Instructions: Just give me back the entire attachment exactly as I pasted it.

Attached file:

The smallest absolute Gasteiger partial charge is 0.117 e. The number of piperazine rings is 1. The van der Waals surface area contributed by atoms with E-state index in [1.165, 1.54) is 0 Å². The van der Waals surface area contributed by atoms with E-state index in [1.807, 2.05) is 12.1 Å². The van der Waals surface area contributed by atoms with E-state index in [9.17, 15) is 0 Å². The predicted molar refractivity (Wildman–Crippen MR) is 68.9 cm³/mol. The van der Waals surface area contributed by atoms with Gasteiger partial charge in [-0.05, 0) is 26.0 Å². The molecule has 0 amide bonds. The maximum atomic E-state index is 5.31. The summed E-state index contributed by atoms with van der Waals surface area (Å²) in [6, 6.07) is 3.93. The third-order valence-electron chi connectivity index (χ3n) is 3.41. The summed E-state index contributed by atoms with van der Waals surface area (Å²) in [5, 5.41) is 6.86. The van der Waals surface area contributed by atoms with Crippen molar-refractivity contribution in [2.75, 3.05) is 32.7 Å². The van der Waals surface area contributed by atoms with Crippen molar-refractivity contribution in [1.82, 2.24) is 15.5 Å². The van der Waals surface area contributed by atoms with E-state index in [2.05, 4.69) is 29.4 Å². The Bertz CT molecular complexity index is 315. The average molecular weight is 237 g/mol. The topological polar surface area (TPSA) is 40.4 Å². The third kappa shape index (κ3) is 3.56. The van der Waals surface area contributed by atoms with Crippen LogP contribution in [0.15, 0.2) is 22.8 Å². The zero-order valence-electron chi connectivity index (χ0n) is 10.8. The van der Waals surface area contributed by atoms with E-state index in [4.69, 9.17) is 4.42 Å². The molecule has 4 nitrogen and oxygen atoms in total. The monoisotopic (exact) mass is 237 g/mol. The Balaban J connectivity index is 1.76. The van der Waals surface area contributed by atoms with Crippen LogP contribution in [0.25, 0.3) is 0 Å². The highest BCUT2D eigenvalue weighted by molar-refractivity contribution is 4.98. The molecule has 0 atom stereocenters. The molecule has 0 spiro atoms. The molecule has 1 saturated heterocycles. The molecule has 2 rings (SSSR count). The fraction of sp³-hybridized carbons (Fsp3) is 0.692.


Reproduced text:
The smallest absolute Gasteiger partial charge is 0.117 e. The number of piperazine rings is 1. The van der Waals surface area contributed by atoms with E-state index in [1.165, 1.54) is 0 Å². The van der Waals surface area contributed by atoms with E-state index in [1.807, 2.05) is 12.1 Å². The van der Waals surface area contributed by atoms with E-state index in [9.17, 15) is 0 Å². The predicted molar refractivity (Wildman–Crippen MR) is 68.9 cm³/mol. The van der Waals surface area contributed by atoms with Gasteiger partial charge in [-0.05, 0) is 26.0 Å². The molecule has 0 amide bonds. The maximum atomic E-state index is 5.31. The summed E-state index contributed by atoms with van der Waals surface area (Å²) in [6, 6.07) is 3.93. The third-order valence-electron chi connectivity index (χ3n) is 3.41. The summed E-state index contributed by atoms with van der Waals surface area (Å²) in [5, 5.41) is 6.86. The van der Waals surface area contributed by atoms with Crippen molar-refractivity contribution in [2.75, 3.05) is 32.7 Å². The van der Waals surface area contributed by atoms with Crippen molar-refractivity contribution in [1.82, 2.24) is 15.5 Å². The van der Waals surface area contributed by atoms with E-state index in [2.05, 4.69) is 29.4 Å². The Bertz CT molecular complexity index is 315. The average molecular weight is 237 g/mol. The topological polar surface area (TPSA) is 40.4 Å². The third kappa shape index (κ3) is 3.56. The van der Waals surface area contributed by atoms with Crippen LogP contribution in [0.15, 0.2) is 22.8 Å². The zero-order valence-electron chi connectivity index (χ0n) is 10.8. The van der Waals surface area contributed by atoms with E-state index in [4.69, 9.17) is 4.42 Å². The molecule has 4 nitrogen and oxygen atoms in total. The monoisotopic (exact) mass is 237 g/mol. The Balaban J connectivity index is 1.76. The van der Waals surface area contributed by atoms with Crippen LogP contribution in [0.25, 0.3) is 0 Å². The highest BCUT2D eigenvalue weighted by molar-refractivity contribution is 4.98. The molecule has 0 atom stereocenters. The molecule has 0 spiro atoms. The molecule has 1 saturated heterocycles. The molecule has 2 rings (SSSR count). The fraction of sp³-hybridized carbons (Fsp3) is 0.692.